Now, the News-Journal is reporting that a 2015 deal with the developer only required that they sell space for parking to the county.

So, in keeping with Mr. Dinneen’s horrific negotiating skills – We, The People – paid nearly $2-million dollars for the parcel, and we are led to believe that this represents a “discount” from what Summit paid to acquire it.

The original deal required that the lot provide at least 27 spaces to cover the spots lost by the removal of beach driving – but in keeping with their “bigger is always better” fiscal policy – County officials decided to build more than 100 parking spaces at an additional cost of $774,635.

They think it will be an easier sell when they ultimately reach their goal and remove beach driving everywhere.

Trust me – it won’t.

According to Summit’s Marketing Director, Jim Dinneen, “It puts them in very close proximity to where (cars) will come off the beach once the hotel is complete and open.  It made more sense for us to get a larger lot. The bigger lot makes it a lot better.”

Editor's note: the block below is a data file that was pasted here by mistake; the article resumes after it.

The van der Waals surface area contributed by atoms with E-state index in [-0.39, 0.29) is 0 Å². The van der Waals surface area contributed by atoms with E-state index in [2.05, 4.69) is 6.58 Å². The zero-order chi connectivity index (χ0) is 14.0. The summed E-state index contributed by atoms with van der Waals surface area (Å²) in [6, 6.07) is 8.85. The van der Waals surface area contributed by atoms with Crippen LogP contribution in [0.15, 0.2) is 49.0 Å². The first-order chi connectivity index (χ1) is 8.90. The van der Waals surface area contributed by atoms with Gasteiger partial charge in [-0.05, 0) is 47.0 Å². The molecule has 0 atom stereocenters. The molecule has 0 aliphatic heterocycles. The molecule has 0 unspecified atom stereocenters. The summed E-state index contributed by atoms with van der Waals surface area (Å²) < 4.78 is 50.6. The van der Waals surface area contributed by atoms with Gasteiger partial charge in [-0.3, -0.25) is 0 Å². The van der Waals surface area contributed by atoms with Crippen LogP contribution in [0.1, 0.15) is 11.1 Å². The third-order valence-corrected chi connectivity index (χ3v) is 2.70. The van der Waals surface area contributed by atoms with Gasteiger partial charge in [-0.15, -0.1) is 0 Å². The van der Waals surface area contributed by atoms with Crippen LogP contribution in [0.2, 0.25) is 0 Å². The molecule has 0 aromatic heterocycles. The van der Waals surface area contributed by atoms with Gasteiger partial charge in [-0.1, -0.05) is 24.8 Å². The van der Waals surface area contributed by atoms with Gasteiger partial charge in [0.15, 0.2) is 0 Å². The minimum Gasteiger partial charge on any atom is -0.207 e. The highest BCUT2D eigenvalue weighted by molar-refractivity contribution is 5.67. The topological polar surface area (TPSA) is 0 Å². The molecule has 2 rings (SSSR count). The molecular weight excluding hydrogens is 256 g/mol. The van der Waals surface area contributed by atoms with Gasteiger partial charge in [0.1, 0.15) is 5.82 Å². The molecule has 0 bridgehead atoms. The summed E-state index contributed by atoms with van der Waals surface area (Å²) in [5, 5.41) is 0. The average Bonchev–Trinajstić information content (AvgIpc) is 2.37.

(Excuse me.  Who, exactly, is responsible for formulating official communications coming from the County’s administration?  My God – this is the level of yammering, incoherent public comment we get from a county manager making $340,000+ in annual salary and benefits?)

What happened to demanding concessions from speculative developers for the incredible privilege of shitting on our long heritage of beach driving and destroying the last, best draw for residents and tourists alike?

Hummmm.  I wonder who stands to benefit. . .?

Fuck it.  We’re just along for the ride.

Asshole           “Hotelier” Abbas Abdulhussein & Summit Hospitality

Recently, Mr. Abbas Abdulhussein opined that a car-free beach behind the Desert Inn project was necessary if “we” want to, “attract the right demographic of customer for the level of investment.” 

My ass.